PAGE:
Ultimately both Europe and the euro will recover despite the dire predictions presently making the rounds
The crisis of the eurozone has rocked markets and again brought into question the stability of the financial system and the strength of the recovery. On its surface, this new crisis would appear to be bad news for investors.
Certainly it is not good news, at least in the short term. Still if you extend the time horizons out a bit further, a different story emerges.
After the devastation of the Second World War, Europe grew at a spectacular rate. In France this period is known as the Les Trente Glorieuses ("The Glorious Thirty"). With the special interest groups swept away by the war, growth benefited all segments of society and the countries as a whole. The growth was given further impetus by the creation of the European Union.
The EU and the euro were supposed to do one thing, encourage economic growth by unifying the market. Market unification of course is a legal problem. If all of the laws, regulations and tax codes could be aligned then seamless trading across national borders would be possible along with growth.
For a time it was very successful. It should be remembered that some of the countries presently so maligned as PIIGS were once lauded for their economic growth. After Ireland and Spain entered the EU their growth rates increased dramatically. Ireland was the Celtic Tiger and Spain had the highest growth rate in the EU after years of stagnation.
But good government policies do not go unpunished. As European economies grew so did the subsidies and regulations. Governments felt that more regulations could solve economic issues and make life better for their citizens. There was no problem that the beneficent hand of government could not solve.
For example in France, in the name of protecting citizens, the French government "sets the dates that shops can hold sales; forbids hypermarkets from selling below cost; limits the number of Paris taxis; and prevents pharmacists from owning more than one pharmacy". The French government employs 8% of the population, almost twice that of the US.
These bureaucracies become self sustaining. Their goal is to protect themselves rather than the rest of the country. A French 'fonctionnaire' retires at 60 at 75% of his or her final six months' salary. The size and cost of the French bureaucracy is certainly impressive but it is not unique. Most of Europe is saddled with massive bureaucracies and of course the costs.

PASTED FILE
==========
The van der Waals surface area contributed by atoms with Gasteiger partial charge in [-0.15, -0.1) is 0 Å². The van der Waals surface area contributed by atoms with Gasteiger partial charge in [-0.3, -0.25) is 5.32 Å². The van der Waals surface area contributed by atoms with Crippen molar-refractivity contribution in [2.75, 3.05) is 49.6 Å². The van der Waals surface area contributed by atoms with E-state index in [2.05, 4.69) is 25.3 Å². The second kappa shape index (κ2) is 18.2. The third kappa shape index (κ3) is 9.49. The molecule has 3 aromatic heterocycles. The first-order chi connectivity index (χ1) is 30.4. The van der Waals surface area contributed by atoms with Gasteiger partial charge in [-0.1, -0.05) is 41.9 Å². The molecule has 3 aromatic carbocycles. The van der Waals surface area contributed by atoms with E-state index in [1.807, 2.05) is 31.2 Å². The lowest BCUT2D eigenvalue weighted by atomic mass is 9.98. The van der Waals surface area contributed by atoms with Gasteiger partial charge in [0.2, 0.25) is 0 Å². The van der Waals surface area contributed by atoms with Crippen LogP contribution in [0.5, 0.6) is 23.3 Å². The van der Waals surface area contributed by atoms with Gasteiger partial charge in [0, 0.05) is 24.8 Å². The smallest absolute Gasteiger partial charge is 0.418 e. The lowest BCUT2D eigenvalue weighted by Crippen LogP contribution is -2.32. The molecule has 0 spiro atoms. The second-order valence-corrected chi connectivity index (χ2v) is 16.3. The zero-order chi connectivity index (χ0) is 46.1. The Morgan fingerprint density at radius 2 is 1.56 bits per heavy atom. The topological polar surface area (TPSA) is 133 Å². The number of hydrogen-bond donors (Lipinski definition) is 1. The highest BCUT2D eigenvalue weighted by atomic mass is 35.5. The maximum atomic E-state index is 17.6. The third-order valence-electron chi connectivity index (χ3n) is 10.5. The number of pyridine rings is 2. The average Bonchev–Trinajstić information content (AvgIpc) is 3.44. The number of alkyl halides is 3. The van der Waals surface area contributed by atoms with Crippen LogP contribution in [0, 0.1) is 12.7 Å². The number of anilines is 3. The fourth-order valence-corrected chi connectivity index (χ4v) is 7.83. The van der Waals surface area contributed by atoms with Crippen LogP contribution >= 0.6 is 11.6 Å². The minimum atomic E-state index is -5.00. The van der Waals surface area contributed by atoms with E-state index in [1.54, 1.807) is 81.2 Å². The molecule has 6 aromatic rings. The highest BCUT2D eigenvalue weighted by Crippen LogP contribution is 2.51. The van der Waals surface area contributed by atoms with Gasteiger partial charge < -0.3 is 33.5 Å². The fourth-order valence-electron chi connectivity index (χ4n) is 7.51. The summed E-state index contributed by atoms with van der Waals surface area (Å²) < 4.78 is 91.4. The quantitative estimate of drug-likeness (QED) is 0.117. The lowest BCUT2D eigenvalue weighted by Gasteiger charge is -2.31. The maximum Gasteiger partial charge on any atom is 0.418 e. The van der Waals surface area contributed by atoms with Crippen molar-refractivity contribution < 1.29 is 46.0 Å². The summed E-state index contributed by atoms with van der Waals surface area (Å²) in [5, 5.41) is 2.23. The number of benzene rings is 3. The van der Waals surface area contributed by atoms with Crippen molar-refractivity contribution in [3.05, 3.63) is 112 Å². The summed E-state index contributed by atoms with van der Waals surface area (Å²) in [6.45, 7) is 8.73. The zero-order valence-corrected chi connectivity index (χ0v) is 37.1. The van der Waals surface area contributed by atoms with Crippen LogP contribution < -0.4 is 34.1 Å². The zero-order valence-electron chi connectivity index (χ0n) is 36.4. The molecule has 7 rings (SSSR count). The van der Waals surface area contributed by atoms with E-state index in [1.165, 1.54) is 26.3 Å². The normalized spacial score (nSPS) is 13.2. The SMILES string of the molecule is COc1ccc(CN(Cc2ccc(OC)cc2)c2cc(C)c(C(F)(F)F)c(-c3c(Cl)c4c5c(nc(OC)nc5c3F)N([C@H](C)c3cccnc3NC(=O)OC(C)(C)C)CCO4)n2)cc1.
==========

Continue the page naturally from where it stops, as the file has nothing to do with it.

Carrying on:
In France 85% of pensions come from the state. This compares with an OECD average of 61% and contrasts with the US where only 36% of pensions are state liabilities. Even worse in both Greece and France the average age of retirement is only 60 compared with 65 in the US and 70 in Japan.
It is not only government employment that clogs the economic system. Most countries in Europe have a two-tiered labour market. There are union workers who have guaranteed jobs, retirements, and healthcare. Then there are the rest, usually the young who suffer from high rates of structural unemployment. As the result of the US recession, America presently has an unemployment rate of 9.9%. This contrasts with Europe where the rate is 10%. But in 2007 the US unemployment rate was 4.4% while Europe's was 7.3%.
The euro crisis then is a symptom of a much deeper disease that has been plaguing Europe long before the present crisis. The use of government and law to solve any problem or to control all segments of the economy has many costs. Not the least of which is that law, any law, any regulation has vast unknown and unintended consequences.
Why then is the present crisis something to celebrate? Laws don't get passed on their own. Certain groups within a political system stand to benefit from a particular legal regime. For example in France there are 35 different groups representing farmers, sailors, teachers and even notaries. Each has an economic stake in the present system and is willing to fight tooth and nail to preserve its rights under that system regardless of any detrimental effect on the general economy. These groups are also not unique to Europe. They exist in varying degrees in all countries. In the US the American Association of Retired People (AARP) is particularly ferocious despite the infirmity of many of its members.
Crises, though, are exceptionally useful. What was considered politically impossible a few weeks ago may actually be feasible today. Real reform invariably removes advantages of a privileged group, which is always difficult and painful. As such, it is invariably put off until there are no other alternatives. Still, over time, once accomplished, the results can be beneficial. The austerity packages making their way through various European parliaments are not only necessary to satisfy the short-term requirements of bond vigilantes; they also will eventually be exceptionally helpful in stimulating economic growth. Not tomorrow certainly. The medicine will be painful as government spending retreats, but what doesn't kill economies can make them stronger. So ultimately both Europe and the euro will recover despite the dire predictions presently making the rounds.
(The writer is president of Emerging Market Strategies and can be contacted at [email protected] or [email protected]).